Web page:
language = "English (US)",
volume = "43",
pages = "517--526",
journal = "Journal of Applied Ecology",
issn = "0021-8901",
publisher = "Wiley-Blackwell",
number = "3",

}

Seasonal life-history models for the integrated management of the invasive weed nodding thistle Carduus nutans in Australia. / Shea, Katriona; Sheppard, Andy; Woodburn, Tim.

In: Journal of Applied Ecology, Vol. 43, No. 3, 01.06.2006, p. 517-526.

Research output: Contribution to journalArticle

TY - JOUR

T1 - Seasonal life-history models for the integrated management of the invasive weed nodding thistle Carduus nutans in Australia

AU - Shea, Katriona

AU - Sheppard, Andy

AU - Woodburn, Tim

PY - 2006/6/1

Y1 - 2006/6/1

N2 - 1. It is widely accepted that combining several control options into integrated pest management strategies is the most effective way to provide long-term suppression of pest populations. However, full factorial field trials of all single and integrated control options for a pest species would be prohibitively expensive and time consuming. Methods to allow triage of the huge array of management options would be of great value in streamlining the decision-making process. 2. We present a seasonally structured, individual-based model, specifically designed to compare and rank detailed management strategies for a noxious pasture weed. The model structure is determined in part by the demographic data available, and in part by the management options under consideration. The case study is for nodding thistle Carduus nutans in Australia. Eight years of demographic data, for more than 8000 mapped plants, were used to parameterize the model, which is age-, size- and density-dependent and incorporates individual variation. Management options for this plant include three biocontrol agents, as well as conventional herbicide and grazing management strategies, which can be used alone or in a variety of combinations. Data on management impacts were drawn from multiple studies. 3. The model predicts that the root-crown weevil Trichosirocalus mortadelo will more effectively suppress weed populations than either of the two flowerhead-feeding insect agents Urophora solstitialis and Rhinocyllus conicus. Crash grazing (up to four times the regular grazing pressure) in any single season, or when most effectively applied across spring and summer, is less effective than T. mortadelo, while combinations of crash grazing and biocontrol agents strongly decrease weed population persistence. However, lethal herbicide is the best single strategy, while spring spray-grazing (a combination of non-lethal herbicide and grazing) is the best integrated weed management strategy. 4. Synthesis and applications. The model is structured by, and serves to integrate, available information on demography and management from multiple sources. The subset of strategies that performed well forms the focus for fewer, more thorough, field trials. The decision-making approach illustrated here is also applicable to any species and any array of management options.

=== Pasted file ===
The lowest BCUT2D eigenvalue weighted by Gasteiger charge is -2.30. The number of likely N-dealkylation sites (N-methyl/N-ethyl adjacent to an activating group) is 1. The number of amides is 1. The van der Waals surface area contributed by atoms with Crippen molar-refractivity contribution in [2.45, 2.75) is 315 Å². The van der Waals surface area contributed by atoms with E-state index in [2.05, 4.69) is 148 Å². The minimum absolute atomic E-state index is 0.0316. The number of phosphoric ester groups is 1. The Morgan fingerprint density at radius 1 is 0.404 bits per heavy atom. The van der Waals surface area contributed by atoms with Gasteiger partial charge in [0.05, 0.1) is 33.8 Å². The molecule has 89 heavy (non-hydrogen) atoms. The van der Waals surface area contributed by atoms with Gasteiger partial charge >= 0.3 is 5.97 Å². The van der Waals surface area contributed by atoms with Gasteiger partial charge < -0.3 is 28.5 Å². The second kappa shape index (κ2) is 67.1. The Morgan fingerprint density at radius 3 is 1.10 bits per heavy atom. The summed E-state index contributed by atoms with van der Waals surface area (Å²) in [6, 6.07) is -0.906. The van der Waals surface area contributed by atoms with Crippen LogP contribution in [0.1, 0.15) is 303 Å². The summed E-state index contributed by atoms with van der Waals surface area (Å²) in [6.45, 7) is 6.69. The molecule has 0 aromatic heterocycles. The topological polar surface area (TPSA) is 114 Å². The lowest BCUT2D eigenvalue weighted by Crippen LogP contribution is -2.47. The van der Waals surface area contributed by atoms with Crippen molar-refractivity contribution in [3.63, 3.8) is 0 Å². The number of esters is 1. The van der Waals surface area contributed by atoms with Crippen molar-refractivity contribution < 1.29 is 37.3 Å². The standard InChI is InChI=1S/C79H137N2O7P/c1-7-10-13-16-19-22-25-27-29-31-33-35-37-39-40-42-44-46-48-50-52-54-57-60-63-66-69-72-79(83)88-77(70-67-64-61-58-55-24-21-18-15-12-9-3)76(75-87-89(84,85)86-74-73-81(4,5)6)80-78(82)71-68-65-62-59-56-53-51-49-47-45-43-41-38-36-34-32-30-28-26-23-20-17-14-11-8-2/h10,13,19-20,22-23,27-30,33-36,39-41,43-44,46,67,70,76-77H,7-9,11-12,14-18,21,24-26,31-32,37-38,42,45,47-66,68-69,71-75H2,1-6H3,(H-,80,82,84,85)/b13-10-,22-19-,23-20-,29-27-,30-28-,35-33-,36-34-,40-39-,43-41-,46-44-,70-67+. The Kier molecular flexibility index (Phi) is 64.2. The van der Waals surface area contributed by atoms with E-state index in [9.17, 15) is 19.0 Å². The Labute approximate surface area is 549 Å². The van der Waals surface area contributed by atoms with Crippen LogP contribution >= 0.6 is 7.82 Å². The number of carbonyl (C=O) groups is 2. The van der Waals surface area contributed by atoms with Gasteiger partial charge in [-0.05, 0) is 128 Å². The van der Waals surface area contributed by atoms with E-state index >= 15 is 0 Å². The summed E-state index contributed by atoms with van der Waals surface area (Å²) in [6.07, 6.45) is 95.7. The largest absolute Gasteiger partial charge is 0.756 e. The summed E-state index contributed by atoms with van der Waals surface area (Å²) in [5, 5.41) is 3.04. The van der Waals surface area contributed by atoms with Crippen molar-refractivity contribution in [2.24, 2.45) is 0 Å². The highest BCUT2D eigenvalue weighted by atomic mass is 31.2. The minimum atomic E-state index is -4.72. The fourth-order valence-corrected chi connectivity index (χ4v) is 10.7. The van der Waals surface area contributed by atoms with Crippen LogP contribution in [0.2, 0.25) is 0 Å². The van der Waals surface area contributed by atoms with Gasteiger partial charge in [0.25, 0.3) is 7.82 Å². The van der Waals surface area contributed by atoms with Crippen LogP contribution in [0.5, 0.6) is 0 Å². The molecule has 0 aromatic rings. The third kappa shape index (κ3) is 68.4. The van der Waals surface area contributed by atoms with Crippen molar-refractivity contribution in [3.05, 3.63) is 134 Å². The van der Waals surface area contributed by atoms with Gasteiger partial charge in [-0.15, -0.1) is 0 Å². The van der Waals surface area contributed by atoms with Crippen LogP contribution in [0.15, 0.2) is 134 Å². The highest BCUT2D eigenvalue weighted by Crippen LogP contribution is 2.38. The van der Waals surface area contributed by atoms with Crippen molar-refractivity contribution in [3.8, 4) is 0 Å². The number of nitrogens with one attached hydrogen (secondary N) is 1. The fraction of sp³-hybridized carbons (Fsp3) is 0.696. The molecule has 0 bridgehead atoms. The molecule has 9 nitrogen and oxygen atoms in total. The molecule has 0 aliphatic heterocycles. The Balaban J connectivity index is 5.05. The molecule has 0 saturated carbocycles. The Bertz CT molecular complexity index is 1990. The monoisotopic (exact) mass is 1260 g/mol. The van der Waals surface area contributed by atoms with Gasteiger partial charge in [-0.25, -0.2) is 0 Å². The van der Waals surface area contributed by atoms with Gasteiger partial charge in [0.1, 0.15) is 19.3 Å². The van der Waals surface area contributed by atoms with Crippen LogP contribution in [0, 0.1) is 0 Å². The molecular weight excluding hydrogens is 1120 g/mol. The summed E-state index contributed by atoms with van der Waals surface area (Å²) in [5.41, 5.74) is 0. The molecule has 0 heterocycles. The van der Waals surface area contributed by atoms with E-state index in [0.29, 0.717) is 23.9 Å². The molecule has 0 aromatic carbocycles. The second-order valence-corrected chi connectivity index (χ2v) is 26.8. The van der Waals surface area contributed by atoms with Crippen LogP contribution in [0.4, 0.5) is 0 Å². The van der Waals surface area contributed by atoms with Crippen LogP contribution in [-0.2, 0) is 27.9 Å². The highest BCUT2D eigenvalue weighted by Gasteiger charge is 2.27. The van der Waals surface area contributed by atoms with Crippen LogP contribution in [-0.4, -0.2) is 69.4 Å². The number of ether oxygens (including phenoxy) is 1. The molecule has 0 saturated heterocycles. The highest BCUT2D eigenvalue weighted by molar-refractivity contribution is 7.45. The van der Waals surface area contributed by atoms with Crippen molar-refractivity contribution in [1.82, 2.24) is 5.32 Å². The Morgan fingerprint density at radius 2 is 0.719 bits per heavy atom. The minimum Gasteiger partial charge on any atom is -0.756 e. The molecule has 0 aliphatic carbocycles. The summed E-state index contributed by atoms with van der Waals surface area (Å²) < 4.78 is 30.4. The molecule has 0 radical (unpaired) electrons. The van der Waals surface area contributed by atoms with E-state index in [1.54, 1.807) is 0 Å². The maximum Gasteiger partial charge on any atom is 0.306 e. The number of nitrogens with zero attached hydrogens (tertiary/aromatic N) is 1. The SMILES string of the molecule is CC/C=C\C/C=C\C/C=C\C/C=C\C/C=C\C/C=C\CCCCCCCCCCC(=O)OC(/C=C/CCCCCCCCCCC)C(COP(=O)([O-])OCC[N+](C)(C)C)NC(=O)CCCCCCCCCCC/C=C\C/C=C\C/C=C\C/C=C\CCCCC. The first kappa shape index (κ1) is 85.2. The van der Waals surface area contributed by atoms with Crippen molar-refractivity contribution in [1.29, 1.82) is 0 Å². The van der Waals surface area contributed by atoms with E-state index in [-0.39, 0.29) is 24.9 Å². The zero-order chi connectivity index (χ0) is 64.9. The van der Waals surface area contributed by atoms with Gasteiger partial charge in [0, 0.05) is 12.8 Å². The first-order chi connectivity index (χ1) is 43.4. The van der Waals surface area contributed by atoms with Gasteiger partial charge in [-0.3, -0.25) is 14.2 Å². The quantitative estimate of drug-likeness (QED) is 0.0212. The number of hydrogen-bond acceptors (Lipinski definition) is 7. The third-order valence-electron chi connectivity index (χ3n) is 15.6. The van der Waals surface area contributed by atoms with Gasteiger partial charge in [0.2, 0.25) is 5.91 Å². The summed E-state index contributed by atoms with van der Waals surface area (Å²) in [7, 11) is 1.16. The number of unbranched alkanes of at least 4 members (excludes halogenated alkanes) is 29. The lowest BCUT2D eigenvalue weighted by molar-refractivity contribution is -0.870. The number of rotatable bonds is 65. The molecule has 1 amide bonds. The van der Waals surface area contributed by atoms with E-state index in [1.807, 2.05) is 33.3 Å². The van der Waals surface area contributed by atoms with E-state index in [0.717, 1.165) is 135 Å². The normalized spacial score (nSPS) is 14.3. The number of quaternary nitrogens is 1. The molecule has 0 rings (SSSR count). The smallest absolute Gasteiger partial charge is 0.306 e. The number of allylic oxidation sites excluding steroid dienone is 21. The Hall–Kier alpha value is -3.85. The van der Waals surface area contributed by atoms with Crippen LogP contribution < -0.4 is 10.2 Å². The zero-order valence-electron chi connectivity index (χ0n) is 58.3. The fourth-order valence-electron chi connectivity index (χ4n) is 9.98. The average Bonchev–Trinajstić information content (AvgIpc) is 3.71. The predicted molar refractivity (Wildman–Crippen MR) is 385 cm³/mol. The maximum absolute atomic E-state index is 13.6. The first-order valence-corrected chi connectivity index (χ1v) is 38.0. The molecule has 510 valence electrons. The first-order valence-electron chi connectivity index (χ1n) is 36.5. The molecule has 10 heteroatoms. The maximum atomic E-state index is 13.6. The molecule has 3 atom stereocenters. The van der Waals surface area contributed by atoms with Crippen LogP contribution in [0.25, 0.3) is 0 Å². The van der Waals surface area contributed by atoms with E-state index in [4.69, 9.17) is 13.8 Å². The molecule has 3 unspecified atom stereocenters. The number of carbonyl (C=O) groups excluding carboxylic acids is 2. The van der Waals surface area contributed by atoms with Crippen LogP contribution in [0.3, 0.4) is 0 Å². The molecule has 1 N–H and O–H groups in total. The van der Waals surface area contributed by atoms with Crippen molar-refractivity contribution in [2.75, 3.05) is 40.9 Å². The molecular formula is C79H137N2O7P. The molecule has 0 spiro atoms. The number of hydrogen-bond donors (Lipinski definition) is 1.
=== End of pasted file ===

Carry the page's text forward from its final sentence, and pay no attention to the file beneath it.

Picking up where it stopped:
AB - 1. It is widely accepted that combining several control options into integrated pest management strategies is the most effective way to provide long-term suppression of pest populations. However, full factorial field trials of all single and integrated control options for a pest species would be prohibitively expensive and time consuming. Methods to allow triage of the huge array of management options would be of great value in streamlining the decision-making process. 2. We present a seasonally structured, individual-based model, specifically designed to compare and rank detailed management strategies for a noxious pasture weed. The model structure is determined in part by the demographic data available, and in part by the management options under consideration. The case study is for nodding thistle Carduus nutans in Australia. Eight years of demographic data, for more than 8000 mapped plants, were used to parameterize the model, which is age-, size- and density-dependent and incorporates individual variation. Management options for this plant include three biocontrol agents, as well as conventional herbicide and grazing management strategies, which can be used alone or in a variety of combinations. Data on management impacts were drawn from multiple studies. 3. The model predicts that the root-crown weevil Trichosirocalus mortadelo will more effectively suppress weed populations than either of the two flowerhead-feeding insect agents Urophora solstitialis and Rhinocyllus conicus. Crash grazing (up to four times the regular grazing pressure) in any single season, or when most effectively applied across spring and summer, is less effective than T. mortadelo, while combinations of crash grazing and biocontrol agents strongly decrease weed population persistence. However, lethal herbicide is the best single strategy, while spring spray-grazing (a combination of non-lethal herbicide and grazing) is the best integrated weed management strategy. 4. Synthesis and applications. The model is structured by, and serves to integrate, available information on demography and management from multiple sources. The subset of strategies that performed well forms the focus for fewer, more thorough, field trials. The decision-making approach illustrated here is also applicable to any species and any array of management options.

UR - http://www.scopus.com/inward/record.url?scp=33646550174&partnerID=8YFLogxK

UR - http://www.scopus.com/inward/citedby.url?scp=33646550174&partnerID=8YFLogxK

U2 - 10.1111/j.1365-2664.2006.01160.x

DO - 10.1111/j.1365-2664.2006.01160.x

M3 - Article

VL - 43

SP - 517

EP - 526

JO - Journal of Applied Ecology

JF - Journal of Applied Ecology

SN - 0021-8901

IS - 3

ER -